Bio: Professor Anton Ianakiev is Professor in Sustainable Energy Systems at Civil Engineering Department, Nottingham Trent University. His research is focused on using numerical simulation in heat transfer, sustainable materials, structures and buildings, energy efficient buildings, low temperature district heating. He is developing research in Smart Heat Networks, where his interests are in the development of low temperature district heating system with distributed energy storage to reduce transmission heat loses and load variations, incorporate renewable sources and use smart metering systems to optimise the heating system and reduce the overall running cost. Anton has more than 54 publications in journals and conferences and he has 14 grants with industrial partners. He led NTU participation in the REMOURBAN H2020 Smart Cities and Communities project. The project aims at the development and validation in three lighthouse cities (Nottingham, Valladolid, Eskisehir) of a sustainable urban regeneration model that leverages the convergence area of the energy, mobility and ICT sectors in order to accelerate the deployment of innovative technologies to significantly increase energy efficiency, improve sustainability of urban transport and reduce gas emissions in urban areas.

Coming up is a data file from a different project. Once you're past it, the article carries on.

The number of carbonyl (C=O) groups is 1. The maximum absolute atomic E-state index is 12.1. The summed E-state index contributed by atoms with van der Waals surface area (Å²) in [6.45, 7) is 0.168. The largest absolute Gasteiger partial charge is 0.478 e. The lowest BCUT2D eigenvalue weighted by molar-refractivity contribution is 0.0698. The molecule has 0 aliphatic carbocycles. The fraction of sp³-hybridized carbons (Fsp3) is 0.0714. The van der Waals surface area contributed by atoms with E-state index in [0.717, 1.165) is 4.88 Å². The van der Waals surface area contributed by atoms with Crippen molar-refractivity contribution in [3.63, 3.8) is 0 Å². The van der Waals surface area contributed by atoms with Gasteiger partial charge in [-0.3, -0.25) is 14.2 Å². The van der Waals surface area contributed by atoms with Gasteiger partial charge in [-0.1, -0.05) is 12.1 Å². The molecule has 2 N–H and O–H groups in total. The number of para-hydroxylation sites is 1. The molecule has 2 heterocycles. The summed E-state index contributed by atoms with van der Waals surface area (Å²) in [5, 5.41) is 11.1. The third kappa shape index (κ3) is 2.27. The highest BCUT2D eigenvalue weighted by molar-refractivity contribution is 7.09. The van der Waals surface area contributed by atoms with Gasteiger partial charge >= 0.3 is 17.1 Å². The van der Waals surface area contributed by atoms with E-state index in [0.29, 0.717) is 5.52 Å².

Professor Peter Williams

Title: ‘Ethanol’s Contribution to Lessening Europe’s Feed Protein Deficit…and Saving the Amazon!’

Overview and bio: Peter has been working with the Professor Emily Burton and Nottingham Trent University for the past 14 years. He was invited to be an Emeritus Professor of the University in 2014 and has held the post for the past 7 years. Working with the students is his most rewarding pastime. Peter is currently senior Nutritionist with Green Plains Inc a major US ethanol producer that is converting the bioethanol process into a biorefinery which in addition to ethanol produces a high value protein concentrate for animal feed. With experience in animal nutrition in both academia and commerce he is past president of the British Society of Animal Science. Ex R&D Director of a leading international feed additive livestock nutrition-company, he is now CEO of AG_Bio Ltd, an animal nutrition consultancy, consulting in Agri Business and Science. Peter currently leads several current, high profile R&D projects focusing on alternative proteins for feed and food including a novel grain high protein product from the bioethanol industry. Peter considers his greatest success is enthusing students to consider a career in animal nutrition.

Professor Emily Burton

Title: ‘The NTU Sustainable Futures Research Theme’.

Abstract: Emily will explain the approach used by our researchers, highlight the breadth of our activity and share some examples of NTU projects working with industry to address some of the challenges laid out in the United Nations Sustainable Development Goals.

Bio: Emily is Professor of Sustainable Food Production and Research Theme Leader for Sustainable Futures. Emily represents the UK in the European Poultry Working Groups on Nutrition (WG2) and Education and Information (WG11). Alongside publications in her field, Emily undertakes multidisciplinary research with colleagues at NTU and externally spanning a range of life sciences.

Virtual Event